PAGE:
In the latest stage of GE’s Arcam EBM acquisition, wholly owned subsidiary GE Sweden Holdings AB has started to buyout the remaining stakeholders of the Swedish electron beam melting (EBM) metal additive manufacturing company.
Global investment firms Elliott Management and Polygon Investment both yielded their shares, and as of 29 December 2017 GE holds approximately 95% of the stake Arcam up from 77%. Additionally, GE has requested that Arcam applies for delisting from the Stockholm Stock Exchange as it plans to buy the remaining 5% of shares, but formal decisions have yet to be made.
GE’s additive backbone
Though GE’s overall share price has significantly decreased of late, its additive manufacturing business has continued to thrive. The company has teased details of its forthcoming H1 metal binder jetting 3D printer, and broken records in turbine efficiency with thanks to 3D printing.
GE’s offer to Elliott and Polygon was made as part of initial acquisition discussions in October 2016. At the time both parties declined the offer, and the holdings company has since upped its bid by 5%, acquiring the combined 18% for 345 SEK ($42.15 USD) per share.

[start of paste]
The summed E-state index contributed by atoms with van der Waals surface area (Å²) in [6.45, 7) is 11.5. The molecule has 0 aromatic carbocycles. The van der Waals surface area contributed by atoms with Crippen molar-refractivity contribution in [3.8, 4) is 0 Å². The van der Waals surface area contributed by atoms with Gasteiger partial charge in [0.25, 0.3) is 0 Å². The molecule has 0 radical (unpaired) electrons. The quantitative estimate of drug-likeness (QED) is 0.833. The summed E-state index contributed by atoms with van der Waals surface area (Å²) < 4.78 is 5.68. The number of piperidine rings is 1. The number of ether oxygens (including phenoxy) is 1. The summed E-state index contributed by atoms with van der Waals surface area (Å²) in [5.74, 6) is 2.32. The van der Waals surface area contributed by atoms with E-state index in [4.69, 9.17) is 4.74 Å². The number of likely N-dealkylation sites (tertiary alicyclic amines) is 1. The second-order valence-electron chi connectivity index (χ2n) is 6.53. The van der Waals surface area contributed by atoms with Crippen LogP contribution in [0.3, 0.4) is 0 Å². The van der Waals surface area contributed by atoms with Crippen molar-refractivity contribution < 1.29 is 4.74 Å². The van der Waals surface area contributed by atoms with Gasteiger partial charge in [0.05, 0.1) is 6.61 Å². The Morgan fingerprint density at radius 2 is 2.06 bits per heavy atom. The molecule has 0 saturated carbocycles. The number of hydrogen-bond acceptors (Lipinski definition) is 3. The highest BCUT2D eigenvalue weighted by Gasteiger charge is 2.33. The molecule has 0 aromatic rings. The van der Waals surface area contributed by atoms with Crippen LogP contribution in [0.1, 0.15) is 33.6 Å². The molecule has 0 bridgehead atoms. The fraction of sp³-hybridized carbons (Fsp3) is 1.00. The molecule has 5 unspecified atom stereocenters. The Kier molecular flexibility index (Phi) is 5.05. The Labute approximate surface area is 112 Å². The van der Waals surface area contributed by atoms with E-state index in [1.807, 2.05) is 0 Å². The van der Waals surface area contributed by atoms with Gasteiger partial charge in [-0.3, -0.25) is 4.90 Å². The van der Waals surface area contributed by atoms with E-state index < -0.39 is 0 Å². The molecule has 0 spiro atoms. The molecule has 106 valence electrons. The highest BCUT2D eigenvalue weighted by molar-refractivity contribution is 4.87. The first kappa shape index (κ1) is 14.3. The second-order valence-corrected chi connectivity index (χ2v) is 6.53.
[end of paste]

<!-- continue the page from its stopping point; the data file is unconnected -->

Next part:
Just one week before GE’s renewed stake, Arcam EBM announced plans to expand its additive manufacturing capabilities in a new Swedish facility. Three times the size of the company’s existing site, the facility has been devised to “increase machine production capacity and allow for a more collaborative set-up within the company; uniting logistics, research and development, services and operations.”
First activity at the site can be expected in 2019, and will be bolstered by enhanced powder production at AP&C in Canada.
Featured image shows a bowl of metal 3D printed GE-spheres. Photo by Beau Jackson